A Salt Lake City councilwoman questions why Council Chairman W.M. "Willie" Stoler helped select the investigator to probe a rumor of illicit deal-making between the council and a local bank when Stoler admits his name is connected with the rumor.

Stoler, however, said that although he was present at a meeting Monday where names of investigators were discussed, he was not involved in the selection of the investigator.Former assistant state attorney general and one-time Salt Lake City Commissioner James L. Barker will investigate rumors council members promised a bank would win a $23 million financing package worth $40,000 in fees.

The City Council serves as the RDA's board of directors.

Last week the RDA ordered a probe of a rumor aired by Councilman Tom Godfrey that one or more council members cut a deal with Zions First National Bank giving it the $23 million bond package for developing Block 57.

The investigation is supposed to locate the source of the rumor and determine whether it's true, according to a measure passed by the RDA.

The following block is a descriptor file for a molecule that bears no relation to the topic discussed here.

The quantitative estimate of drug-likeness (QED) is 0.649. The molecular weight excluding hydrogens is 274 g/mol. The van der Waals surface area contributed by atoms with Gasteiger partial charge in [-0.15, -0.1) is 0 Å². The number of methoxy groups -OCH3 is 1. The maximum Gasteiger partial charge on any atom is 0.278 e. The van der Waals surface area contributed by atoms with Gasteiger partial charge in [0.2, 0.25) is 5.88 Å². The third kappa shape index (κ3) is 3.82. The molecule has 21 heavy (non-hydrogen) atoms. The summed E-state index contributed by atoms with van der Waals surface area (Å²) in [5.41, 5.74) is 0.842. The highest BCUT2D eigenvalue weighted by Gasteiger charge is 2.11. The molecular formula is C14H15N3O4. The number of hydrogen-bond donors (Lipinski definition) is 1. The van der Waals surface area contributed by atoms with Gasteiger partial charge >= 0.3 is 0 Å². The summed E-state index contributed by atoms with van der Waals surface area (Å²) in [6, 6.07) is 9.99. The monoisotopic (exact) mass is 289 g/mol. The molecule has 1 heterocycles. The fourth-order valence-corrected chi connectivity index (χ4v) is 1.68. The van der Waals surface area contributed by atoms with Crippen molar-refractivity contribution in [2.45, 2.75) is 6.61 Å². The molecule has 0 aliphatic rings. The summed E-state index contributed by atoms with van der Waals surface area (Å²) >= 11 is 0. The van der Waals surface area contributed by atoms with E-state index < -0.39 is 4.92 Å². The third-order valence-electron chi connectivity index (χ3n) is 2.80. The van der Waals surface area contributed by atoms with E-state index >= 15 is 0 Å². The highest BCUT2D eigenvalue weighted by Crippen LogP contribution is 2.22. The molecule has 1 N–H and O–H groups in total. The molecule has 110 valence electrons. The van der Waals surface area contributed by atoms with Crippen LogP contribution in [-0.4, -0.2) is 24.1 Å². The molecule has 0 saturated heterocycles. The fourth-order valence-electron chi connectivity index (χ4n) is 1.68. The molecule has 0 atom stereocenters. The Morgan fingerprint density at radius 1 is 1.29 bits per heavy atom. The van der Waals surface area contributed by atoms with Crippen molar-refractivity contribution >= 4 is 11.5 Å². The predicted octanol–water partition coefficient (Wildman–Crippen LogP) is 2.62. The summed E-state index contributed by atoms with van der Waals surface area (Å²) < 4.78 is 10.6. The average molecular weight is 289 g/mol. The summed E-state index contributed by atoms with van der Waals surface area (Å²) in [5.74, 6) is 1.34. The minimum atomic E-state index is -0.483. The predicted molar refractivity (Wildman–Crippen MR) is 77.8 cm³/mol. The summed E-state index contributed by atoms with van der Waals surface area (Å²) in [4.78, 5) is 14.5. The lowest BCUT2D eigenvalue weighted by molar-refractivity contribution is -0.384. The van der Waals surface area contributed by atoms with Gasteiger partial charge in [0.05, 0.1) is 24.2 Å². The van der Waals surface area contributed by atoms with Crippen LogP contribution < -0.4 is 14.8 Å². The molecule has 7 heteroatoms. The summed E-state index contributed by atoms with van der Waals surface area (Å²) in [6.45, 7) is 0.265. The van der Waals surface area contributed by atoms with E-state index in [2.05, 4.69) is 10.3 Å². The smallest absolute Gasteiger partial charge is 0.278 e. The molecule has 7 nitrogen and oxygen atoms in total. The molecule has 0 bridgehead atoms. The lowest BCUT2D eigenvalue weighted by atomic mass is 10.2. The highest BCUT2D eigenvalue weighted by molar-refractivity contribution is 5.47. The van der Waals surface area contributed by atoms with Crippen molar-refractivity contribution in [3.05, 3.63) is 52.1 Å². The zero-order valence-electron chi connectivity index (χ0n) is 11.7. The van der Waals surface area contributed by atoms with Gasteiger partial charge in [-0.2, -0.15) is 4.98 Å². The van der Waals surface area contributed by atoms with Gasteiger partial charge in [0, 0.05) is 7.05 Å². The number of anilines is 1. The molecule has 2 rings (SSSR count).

Stoler and Councilwoman Florence Bittner both say they have been named in the rumor but deny they made promises to the bank. Zions officials also deny the rumor.

Stoler, RDA Director Mike Chitwood, RDA attorney William Oswald and RDA Vice Chairman Wayne Horrocks selected the candidates for the probe, Horrocks told reporters Tuesday. Other City Council members were not included, he said.

Councilwoman Sydney Fonnesbeck questioned Stoler's involvement.

"Why was he involved in selecting him when the first part of the investigation was to find out if it was true? And Willie already said he's part of the rumor," she said.

Stoler said he wasn't involved in the selection process but was at the meeting where a list of four candidates was drawn up because of his familiarity with investigations as a former police officer and deputy police chief.

Barker was a police commissioner when Stoler was a member of the force and has also served in the Salt Lake City attorney's office. "I think with that kind of background, I think Mr. Barker is above reproach," Horrocks said.

Horrocks called the investigation a "fact-finding" probe and said no subpoena powers likely will be necessary. "If no one has anything to hide, there's really no need for subpoena powers," he said.

One city department head has already been contacted by Barker, and Mayor Palmer DePaulis said the administration will cooperate with the investigator.